Tight-fisted donors "bastardizing" IAEA: ElBaradei

VIENNA Tue Jun 16, 2009 3:17pm EDT

International Atomic Energy Agency IAEA Director General Mohamed ElBaradei attends a board of Governors meeting at Vienna's UN headquarters June 15, 2009. REUTERS/Herwig Prammer

International Atomic Energy Agency IAEA Director General Mohamed ElBaradei attends a board of Governors meeting at Vienna's UN headquarters June 15, 2009.

Credit: Reuters/Herwig Prammer

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VIENNA (Reuters) - Countries balking at raising the International Atomic Energy Agency's budget have "bastardized" the U.N. watchdog to the point where it is struggling to combat growing proliferation threats, the IAEA chief said on Tuesday.

"If you come to me and say in your wisdom to cut here and cut there, I and my colleagues will not assume responsibility if in a couple of years we see another Chernobyl (nuclear plant meltdown) or a nuclear terrorist or a clandestine nuclear (weapons) program," Director-General Mohamed ElBaradei told a closed-door meeting of the IAEA's 35-nation board of governors. The governing body has for months held up a request for an 11 percent budget hike, with some major donors insisting on further zero real growth at a time of financial crisis while danger mounts of atom bomb know-how reaching volatile regions.

The United States, the IAEA's biggest financier, said on Tuesday it was raising its budget contribution by 20 percent, or $10 million, in keeping with President Barack Obama's call for IAEA funds to be doubled over the next four years.

But the board again failed to agree a new budget at this week's meeting and ElBaradei, who has welcomed Obama's break from longtime U.S. zero-real-growth funding policy, said penny-pinching imperiled the agency's credibility.

"What you are reaping today is what you have sewn for the past 20 years (of tight funding)," he said in unusually undiplomatic remarks betraying frustration of IAEA staff trying to uphold a mandate covering non-proliferation inspections and aid for nuclear security, safety and peaceful uses of the atom.

"The whole idea that we now have to borrow money or stretch out our hat and say please give us money to do security, safety, is really a bastardization of an international organization that is supposed to be a spearhead of peace and security," ElBaradei said on a tape of his speech obtained by Reuters.

"CHEATING THE WORLD PUBLIC"

"We will not assume responsibility for a budget which I know is not ... right. I will be cheating world public opinion to create the impression that we are doing what we're supposed to do, when we know we don't have the money to do it," he said.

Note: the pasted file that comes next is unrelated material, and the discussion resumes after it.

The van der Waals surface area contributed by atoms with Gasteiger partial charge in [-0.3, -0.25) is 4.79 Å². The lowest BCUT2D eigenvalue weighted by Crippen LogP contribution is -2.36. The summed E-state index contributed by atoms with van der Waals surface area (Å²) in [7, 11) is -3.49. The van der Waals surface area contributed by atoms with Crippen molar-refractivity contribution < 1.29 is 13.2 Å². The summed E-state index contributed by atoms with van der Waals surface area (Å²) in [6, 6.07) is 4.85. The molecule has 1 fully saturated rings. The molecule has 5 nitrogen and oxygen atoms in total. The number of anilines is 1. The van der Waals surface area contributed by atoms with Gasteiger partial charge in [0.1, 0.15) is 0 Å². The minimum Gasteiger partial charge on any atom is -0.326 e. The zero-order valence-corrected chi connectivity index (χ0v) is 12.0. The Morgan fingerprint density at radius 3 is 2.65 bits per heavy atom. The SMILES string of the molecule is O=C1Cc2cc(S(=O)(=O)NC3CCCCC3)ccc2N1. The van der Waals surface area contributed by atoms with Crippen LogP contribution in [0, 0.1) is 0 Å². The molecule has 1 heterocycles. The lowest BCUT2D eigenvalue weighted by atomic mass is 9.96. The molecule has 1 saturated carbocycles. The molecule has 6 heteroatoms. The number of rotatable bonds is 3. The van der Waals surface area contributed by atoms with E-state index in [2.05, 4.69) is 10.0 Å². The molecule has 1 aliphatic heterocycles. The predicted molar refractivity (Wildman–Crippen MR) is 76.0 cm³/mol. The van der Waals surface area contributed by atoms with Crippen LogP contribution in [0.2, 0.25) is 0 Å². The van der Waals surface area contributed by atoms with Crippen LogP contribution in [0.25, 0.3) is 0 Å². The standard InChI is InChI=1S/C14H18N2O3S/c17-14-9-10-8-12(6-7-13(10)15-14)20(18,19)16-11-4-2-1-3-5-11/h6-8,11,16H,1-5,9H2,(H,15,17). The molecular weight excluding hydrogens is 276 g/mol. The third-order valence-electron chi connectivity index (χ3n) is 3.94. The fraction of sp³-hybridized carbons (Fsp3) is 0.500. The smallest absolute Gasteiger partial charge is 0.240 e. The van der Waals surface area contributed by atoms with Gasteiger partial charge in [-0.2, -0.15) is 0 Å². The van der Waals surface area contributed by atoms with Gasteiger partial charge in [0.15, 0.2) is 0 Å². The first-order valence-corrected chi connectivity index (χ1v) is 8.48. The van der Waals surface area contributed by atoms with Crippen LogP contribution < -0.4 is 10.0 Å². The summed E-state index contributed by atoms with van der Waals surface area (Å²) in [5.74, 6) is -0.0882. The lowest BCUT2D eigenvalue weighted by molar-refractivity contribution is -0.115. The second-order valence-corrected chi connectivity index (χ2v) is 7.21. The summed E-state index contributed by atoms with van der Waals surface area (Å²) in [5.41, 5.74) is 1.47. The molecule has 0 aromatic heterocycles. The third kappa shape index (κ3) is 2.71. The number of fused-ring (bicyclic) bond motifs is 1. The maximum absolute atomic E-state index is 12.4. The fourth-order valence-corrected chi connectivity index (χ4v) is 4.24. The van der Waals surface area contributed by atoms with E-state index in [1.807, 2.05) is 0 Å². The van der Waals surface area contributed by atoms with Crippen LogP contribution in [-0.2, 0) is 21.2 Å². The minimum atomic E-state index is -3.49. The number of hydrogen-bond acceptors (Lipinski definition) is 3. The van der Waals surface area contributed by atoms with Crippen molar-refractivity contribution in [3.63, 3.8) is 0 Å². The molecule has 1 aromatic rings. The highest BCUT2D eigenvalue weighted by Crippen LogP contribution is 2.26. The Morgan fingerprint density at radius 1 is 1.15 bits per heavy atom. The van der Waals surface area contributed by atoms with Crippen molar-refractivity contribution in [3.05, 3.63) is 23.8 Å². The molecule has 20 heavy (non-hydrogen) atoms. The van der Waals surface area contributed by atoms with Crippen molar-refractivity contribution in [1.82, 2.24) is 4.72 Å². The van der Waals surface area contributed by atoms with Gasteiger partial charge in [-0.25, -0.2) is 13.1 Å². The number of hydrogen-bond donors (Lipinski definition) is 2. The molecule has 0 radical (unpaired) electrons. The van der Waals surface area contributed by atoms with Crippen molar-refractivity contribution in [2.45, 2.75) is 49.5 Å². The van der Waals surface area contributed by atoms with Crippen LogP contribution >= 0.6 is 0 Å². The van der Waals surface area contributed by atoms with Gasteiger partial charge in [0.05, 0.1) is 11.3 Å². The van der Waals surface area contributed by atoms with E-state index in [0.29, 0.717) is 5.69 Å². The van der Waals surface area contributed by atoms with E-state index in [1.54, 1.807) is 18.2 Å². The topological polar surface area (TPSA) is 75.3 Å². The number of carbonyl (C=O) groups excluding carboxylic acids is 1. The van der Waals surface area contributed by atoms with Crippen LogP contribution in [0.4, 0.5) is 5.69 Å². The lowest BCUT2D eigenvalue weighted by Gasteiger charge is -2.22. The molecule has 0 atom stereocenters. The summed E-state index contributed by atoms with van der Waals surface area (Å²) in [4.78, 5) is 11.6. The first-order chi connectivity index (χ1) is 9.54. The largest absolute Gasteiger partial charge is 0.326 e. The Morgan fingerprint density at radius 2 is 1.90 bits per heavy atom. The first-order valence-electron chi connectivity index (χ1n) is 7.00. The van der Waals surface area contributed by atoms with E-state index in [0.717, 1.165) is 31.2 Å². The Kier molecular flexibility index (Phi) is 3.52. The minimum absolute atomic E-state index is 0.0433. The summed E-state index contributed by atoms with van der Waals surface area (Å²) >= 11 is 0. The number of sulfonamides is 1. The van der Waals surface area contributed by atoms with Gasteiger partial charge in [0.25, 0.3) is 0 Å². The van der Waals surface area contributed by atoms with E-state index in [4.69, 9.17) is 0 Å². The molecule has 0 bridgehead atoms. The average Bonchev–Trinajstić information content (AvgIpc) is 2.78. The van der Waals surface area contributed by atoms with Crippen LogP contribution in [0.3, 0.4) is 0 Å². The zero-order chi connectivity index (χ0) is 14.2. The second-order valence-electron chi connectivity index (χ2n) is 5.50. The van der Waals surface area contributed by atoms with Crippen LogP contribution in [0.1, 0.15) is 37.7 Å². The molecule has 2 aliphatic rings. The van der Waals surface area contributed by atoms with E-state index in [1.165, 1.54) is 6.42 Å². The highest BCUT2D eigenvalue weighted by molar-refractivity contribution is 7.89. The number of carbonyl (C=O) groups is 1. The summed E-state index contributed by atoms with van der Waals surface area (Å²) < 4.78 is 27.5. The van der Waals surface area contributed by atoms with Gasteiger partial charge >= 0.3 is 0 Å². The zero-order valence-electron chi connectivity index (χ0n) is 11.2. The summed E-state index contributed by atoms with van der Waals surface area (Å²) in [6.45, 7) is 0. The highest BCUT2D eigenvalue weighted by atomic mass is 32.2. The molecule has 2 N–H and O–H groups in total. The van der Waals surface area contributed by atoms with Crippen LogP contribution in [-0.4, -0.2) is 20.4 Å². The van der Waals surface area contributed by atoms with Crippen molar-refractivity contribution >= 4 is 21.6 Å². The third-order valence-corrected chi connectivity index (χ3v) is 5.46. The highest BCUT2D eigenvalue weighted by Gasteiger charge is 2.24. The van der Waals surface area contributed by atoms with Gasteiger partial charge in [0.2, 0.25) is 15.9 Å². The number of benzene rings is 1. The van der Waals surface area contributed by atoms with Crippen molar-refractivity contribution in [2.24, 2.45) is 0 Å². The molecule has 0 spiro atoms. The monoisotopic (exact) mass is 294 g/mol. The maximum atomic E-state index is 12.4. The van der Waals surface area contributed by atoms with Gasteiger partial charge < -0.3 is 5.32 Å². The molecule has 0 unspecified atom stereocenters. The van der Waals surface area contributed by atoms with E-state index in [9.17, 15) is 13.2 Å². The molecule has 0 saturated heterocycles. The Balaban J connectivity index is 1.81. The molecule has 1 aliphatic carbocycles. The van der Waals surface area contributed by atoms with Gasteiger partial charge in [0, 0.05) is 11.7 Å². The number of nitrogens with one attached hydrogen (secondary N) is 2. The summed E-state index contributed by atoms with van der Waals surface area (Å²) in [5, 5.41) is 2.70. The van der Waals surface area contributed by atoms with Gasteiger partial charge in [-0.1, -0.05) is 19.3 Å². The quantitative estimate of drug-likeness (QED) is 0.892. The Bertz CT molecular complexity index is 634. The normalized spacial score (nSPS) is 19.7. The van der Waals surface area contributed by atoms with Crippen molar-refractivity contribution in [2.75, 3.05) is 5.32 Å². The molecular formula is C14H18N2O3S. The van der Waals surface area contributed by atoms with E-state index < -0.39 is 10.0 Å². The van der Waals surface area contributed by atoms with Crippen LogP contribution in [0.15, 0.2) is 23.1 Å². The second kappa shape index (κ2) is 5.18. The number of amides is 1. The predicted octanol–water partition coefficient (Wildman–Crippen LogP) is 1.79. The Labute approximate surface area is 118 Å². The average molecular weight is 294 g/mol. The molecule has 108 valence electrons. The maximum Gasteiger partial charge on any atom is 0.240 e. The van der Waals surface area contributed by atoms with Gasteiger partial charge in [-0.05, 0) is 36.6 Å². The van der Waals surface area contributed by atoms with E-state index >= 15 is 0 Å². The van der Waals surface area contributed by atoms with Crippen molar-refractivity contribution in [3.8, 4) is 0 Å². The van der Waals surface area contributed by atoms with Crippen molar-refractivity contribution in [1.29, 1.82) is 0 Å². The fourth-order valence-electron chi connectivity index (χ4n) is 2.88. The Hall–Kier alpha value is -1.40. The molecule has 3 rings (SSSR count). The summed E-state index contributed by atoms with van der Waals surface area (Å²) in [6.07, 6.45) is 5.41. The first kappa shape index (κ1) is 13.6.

The board was expected to reconvene in emergency session in coming weeks in another bid to pass a budget. It must be done in time for rubber-stamping by all 145 member states in September.

Among the IAEA's mounting challenges are investigations into suspected covert nuclear work in Iran and Syria that the United States and some allies suspect was intended to yield atom bombs.

There is also the specter of militant groups such as al Qaeda acquiring materials and knowledge for nuclear weapons.

The IAEA will also have to grapple in coming years with demand from 63 countries, including the Middle East, for help in developing nuclear energy industries.

The budget deadlock has become a theme in an election race to succeed ElBaradei, who retires in November.

Japan is the IAEA's second biggest donor and in a group of industrialized, mainly European states clinging to a zero real growth funding approach. Japan is also fielding the leading contender to replace ElBaradei.

ElBaradei's draft proposal seeks a rise in the operational regular budget to 336 million euros ($466.8 million) in 2010 and for a 1.5 percent increase in 2011 to 341 million euros.

The bulk of IAEA funding comes from Western member states on a voluntary basis. Some of the cash is tied to certain issues on which the money must be spent, or other politicized conditions.

The increased U.S. contribution would help fund core IAEA activities not covered by the regular budget including security of nuclear installations and upgraded equipment for inspectors.

U.S. envoy Geoff Pyatt told the governors their inability to reach the required consensus on a budget was regrettable since a "significant real increase" was urgently needed.

(Editing by Louise Ireland)

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